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News & Press: 2018 News Items

Alusani® Course Leader discusses how new time barring rules impact dispute resolution

Friday, 30 March 2018  
Posted by: Bert vd Heever
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While many people in the built environment have a working knowledge of the legal and contractual information to FIDIC, the new changes to the Red and Yellow books makes it crucial for people to invest time in understanding the fine-print contractual details. Cameron Staude, Alusani® Course Leader, says that the updated version – which was released in December 2017 - contain heavily revised claims and dispute resolution provisions that can help contractors avoid expensive legal disputes when understood correctly.

“The new claims and disputes process is arguably the biggest change to the FIDIC suite of contracts. There is now an increased number of deeming provisions as well as time-bar clauses. Contractors who are engaged in any type of public or private construction projects will need to empower themselves with a solid understanding of the new provisions and clauses,” says Staude.

Clause 20 of the 1999 edition has now been split into two clauses, namely clause 20 (which deals with the notification of claims and their determination) and clause 21 (which deals with dispute avoidance, adjudication boards and arbitration proceedings).

“Both the Employer and Contractor are now required to notify claims for additional payment or extensions of time to the Engineer as soon as practicable and no later than 28 days after the claiming Party becomes aware, or should have become aware, of the event or circumstance giving rise to the claim. A failure to notify within this period renders the claim liable to be barred and the receiving party could become discharged from any liability,” explains Staude.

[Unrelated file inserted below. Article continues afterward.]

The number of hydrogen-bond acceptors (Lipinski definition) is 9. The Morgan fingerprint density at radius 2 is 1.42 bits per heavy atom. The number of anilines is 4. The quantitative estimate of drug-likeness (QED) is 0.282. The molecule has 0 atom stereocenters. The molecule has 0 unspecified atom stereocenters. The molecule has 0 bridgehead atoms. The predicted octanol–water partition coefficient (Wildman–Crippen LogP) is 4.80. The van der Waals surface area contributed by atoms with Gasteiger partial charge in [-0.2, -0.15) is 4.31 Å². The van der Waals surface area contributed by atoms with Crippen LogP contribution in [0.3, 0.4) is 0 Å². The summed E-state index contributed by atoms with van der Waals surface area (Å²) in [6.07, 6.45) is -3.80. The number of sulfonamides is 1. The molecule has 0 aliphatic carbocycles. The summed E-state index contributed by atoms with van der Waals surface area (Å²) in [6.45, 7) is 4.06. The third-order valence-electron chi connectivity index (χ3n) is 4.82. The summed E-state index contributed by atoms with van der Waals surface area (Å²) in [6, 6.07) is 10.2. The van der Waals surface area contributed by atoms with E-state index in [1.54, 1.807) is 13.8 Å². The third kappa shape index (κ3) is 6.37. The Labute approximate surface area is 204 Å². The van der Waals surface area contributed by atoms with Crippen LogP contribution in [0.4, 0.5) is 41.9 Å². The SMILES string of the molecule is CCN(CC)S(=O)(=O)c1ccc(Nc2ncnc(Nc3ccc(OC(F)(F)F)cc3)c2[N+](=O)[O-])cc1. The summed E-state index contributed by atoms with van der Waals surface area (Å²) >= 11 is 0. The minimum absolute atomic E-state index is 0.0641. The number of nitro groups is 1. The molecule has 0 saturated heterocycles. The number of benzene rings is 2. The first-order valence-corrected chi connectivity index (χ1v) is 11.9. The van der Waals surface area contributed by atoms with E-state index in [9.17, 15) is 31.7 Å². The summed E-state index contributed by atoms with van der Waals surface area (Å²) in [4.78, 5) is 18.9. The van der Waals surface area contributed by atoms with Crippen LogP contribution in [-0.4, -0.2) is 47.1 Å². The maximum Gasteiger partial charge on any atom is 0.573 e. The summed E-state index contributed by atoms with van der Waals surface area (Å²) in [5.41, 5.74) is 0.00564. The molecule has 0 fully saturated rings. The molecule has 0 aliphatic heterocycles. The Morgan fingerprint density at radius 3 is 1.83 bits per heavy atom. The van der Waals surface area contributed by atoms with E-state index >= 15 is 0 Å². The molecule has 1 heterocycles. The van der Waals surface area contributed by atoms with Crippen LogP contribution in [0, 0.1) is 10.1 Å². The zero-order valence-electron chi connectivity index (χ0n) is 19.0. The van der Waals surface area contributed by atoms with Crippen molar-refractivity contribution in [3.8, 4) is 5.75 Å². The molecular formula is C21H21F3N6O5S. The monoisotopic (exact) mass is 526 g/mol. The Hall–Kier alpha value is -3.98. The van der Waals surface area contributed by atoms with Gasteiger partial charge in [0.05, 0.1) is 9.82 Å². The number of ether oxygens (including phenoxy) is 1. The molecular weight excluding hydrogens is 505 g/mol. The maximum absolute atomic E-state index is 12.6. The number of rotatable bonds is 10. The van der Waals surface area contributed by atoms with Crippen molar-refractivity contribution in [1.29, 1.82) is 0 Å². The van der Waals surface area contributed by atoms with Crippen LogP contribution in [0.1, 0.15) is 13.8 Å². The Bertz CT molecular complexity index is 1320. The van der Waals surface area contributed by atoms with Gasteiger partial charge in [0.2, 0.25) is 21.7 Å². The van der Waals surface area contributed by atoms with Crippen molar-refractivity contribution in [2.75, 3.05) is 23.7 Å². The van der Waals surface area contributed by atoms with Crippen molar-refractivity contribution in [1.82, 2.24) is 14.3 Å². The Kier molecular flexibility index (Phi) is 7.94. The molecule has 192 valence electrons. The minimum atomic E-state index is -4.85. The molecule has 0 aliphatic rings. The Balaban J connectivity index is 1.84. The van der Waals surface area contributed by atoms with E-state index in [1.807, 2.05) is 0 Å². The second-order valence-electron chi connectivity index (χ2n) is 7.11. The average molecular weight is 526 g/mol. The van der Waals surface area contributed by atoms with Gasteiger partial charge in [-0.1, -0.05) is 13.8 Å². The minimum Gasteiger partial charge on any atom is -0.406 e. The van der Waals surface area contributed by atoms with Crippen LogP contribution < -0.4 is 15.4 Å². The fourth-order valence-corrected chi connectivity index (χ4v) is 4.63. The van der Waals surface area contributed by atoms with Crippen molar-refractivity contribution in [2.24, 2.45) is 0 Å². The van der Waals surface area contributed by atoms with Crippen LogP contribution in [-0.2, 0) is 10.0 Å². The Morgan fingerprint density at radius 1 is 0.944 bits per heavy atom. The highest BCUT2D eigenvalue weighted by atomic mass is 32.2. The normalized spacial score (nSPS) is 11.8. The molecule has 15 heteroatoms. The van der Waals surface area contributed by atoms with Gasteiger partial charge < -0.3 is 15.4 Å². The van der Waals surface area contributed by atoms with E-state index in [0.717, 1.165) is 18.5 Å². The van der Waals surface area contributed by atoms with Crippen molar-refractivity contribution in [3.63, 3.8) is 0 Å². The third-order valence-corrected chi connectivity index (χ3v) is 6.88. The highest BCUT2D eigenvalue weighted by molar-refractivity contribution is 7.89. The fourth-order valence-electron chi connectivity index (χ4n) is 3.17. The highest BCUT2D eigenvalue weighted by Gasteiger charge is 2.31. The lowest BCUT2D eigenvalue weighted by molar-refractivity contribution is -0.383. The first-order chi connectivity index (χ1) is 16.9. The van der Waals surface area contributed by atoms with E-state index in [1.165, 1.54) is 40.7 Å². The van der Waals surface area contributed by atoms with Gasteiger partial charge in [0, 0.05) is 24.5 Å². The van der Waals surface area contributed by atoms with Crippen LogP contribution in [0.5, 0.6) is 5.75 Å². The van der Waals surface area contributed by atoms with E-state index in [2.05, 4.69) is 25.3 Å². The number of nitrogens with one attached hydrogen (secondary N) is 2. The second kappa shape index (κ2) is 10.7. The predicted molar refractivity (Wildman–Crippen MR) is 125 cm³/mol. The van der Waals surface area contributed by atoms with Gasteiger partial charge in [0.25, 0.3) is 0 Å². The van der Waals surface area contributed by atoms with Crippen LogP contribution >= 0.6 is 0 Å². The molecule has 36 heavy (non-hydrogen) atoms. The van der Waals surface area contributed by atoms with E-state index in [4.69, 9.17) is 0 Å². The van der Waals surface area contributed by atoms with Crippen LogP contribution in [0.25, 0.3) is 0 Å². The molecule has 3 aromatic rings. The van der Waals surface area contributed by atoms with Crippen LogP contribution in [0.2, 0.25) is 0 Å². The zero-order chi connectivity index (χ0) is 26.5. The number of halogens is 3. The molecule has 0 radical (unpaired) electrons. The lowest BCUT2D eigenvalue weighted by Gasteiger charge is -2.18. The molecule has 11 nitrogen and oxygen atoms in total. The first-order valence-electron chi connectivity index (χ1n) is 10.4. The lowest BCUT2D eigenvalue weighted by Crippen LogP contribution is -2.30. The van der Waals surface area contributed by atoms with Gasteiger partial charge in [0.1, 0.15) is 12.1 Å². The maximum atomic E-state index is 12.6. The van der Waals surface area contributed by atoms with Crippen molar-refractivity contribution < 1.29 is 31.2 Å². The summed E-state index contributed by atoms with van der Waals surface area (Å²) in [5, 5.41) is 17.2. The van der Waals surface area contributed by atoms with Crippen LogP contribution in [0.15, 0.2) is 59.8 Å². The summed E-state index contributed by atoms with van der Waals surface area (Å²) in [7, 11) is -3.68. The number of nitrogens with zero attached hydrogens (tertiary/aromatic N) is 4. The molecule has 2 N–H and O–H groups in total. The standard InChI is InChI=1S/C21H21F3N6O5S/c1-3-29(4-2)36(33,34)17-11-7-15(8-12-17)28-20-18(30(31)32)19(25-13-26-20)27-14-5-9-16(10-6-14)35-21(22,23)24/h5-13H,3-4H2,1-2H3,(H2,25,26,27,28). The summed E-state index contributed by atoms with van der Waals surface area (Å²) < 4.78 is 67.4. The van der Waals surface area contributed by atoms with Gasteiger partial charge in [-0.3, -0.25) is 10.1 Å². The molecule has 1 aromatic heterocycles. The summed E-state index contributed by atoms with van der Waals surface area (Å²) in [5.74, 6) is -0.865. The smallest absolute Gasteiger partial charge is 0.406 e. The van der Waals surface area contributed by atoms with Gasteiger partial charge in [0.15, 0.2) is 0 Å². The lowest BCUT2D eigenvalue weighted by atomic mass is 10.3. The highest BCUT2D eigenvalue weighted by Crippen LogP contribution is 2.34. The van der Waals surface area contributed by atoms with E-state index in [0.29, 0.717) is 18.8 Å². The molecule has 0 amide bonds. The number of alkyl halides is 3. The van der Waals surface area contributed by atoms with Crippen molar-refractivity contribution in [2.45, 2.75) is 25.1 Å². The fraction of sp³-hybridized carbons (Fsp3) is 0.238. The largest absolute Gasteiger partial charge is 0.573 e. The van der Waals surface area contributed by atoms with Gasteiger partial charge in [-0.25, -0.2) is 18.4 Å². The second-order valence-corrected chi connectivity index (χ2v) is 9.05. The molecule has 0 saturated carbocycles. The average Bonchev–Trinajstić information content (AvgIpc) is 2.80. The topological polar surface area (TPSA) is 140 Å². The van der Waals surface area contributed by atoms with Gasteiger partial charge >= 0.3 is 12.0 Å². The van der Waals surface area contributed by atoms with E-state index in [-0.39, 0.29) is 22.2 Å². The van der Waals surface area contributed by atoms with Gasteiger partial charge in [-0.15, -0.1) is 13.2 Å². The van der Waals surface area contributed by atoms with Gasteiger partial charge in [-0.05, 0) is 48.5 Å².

In the past, an Employer’s claims weren’t subject to any time barring provisions, so the updated clause is a

noticeable change that Employers need to take heed of. If the Engineer believes the notified claim is late – and hence time barred – then he must serve a notice advising the parties within 14 days of receiving the notice. If the Engineer fails to issue this notice, then the claim notice is deemed valid.

“The parties then have 84 days in which to submit a fully detailed claim from the date when the party became aware of or should have become aware of the event or circumstance giving rise to the claim. In the 1999 edition, the Contractor had 42 days in which to submit a fully detailed claim, so this period has now been doubled,” says Staude.

While the parties have been granted an additional period of time, this is now coupled with a time barring provision in that failure to submit a fully detailed claim within the time period will result in the claim being possibly time barred. These time-based requirements and dispute processes are only some of the latest changes to the new suite of contracts.

Staude will be presenting a CPD-accredited course on FIDIC on 25 & 26 June as well as FIDIC Claims on 27 June at Melrose Place Guest Lodge in Johannesburg to discuss the contents of the contracts in detail. For more information, visit